[W]here there follows as the direct result of a physical injury an insanity of such violence as to cause the victim to take his own life through an uncontrollable impulse or in a delirium of frenzy “without conscious volition to produce death, having knowledge of the physical consequences of the act” then there is a direct and unbroken causal connection between the physical injury and the death.  But where the resulting insanity is such as to cause suicide through a voluntary willful choice determined by a moderately intelligent mental power which knows the purposes and the physical effect of the suicidal act, even though choice is dominated and ruled by a disordered mind, then there is a new and independent agency which breaks the chain of causation arising from the injury. 

Larson, supra at § 38.02(1) (citing In re Sponatksy, 108 N.E. 466, 468 (Mass. 1915)). 

Following numerous variations of this formula, courts have generally classified compensable cases based on the distinction between whether the employee’s death was the result of conscious volition or delirious impulse.  Id.  Indeed, statutory provisions like South Carolina’s section 42-9-60 that exclude intentionally self-inflicted injuries from compensability are often the basis for courts’ adherence to “Sponatsky’s rule.”  Leslie A. Bradshaw, Suicide as Compensable Under Workmen’s Compensation Act, 15 A.L.R. 3d 616, §3 (originally published 1967). 

The South Carolina Supreme Court espoused the “willful intent” standard for reviewing a death benefits claim in Mitchem v. Fiske Carter Constr. Co., 278 S.C. 180, 293 S.E.2d 701 (1982).  While employed with Fiske, Mitchem injured his right knee.  He was treated with prescription and over the counter medications.  Five months later he was found dead from a drug overdose.  Id. at 181, 293 S.E.2d 701-02.  His wife sought death benefits, claiming Mitchem’s knee injury was a direct cause of his suicide.  Fiske asserted Mitchem’s death was the result of willful intention and not causally related to his employment.  Id.  The supreme court upheld the Appellate Panel’s conclusion that willful intention barred the death benefits, indicating that Mitchem’s “willful intent” broke the causal relationship between the work accident and his subsequent death.  Id. at 183, 293 S.E.2d at 703.  This holding implicitly rejects the chain of causation test, because the chain of causation linking Mitchem’s suicide to his work injury was apparently undisputed.  Nevertheless, the court applied “willful intent” as the test for compensability.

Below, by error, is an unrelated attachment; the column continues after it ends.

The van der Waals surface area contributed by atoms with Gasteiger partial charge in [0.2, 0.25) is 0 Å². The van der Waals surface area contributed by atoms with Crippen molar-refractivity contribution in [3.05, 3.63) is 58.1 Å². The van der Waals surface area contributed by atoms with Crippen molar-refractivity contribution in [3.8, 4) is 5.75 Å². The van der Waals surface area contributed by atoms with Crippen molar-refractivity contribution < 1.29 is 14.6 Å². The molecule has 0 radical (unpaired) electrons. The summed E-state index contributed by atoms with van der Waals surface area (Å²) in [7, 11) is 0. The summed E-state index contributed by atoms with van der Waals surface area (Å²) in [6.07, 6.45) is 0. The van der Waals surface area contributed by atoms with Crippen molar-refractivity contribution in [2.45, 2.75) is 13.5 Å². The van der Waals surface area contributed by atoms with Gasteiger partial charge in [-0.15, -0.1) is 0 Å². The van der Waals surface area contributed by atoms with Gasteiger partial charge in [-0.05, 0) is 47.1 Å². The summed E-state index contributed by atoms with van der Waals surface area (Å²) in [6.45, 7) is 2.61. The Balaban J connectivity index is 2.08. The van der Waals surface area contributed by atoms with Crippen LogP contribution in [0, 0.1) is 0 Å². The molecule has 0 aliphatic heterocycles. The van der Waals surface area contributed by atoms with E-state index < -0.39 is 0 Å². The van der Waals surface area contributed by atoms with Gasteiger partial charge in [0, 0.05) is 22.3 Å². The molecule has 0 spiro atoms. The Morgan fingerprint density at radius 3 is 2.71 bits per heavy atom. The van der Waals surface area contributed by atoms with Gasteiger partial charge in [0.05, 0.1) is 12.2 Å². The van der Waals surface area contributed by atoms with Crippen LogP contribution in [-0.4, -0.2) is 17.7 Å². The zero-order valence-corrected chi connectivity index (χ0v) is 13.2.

B. Chain of Causation Test

“The “chain-of-causation rule,” succinctly stated, is that where the injury and its consequences directly result in the workman’s loss of normal judgment and domination by a disturbance of the mind, causing the suicide, his suicide is compensable.”  Bradshaw, 15 A.L.R. 3d 616, §5.

This rule rejects the tort liability concept of fault (which stresses the independent intervening cause), and the criminal-law standard of insanity (which requires that the person not know what he is doing), substituting therefor the “chain-of-causation” or “but for” test and the requirement of an uncontrollable “compulsion” to commit suicide.  This latter requirement differs from the uncontrollable “impulse” test, as it has been applied under the Sponatski rule, in that the compulsion need not be abrupt or unpremeditated, but must be the result of an inability to exercise sound discretion.

Id.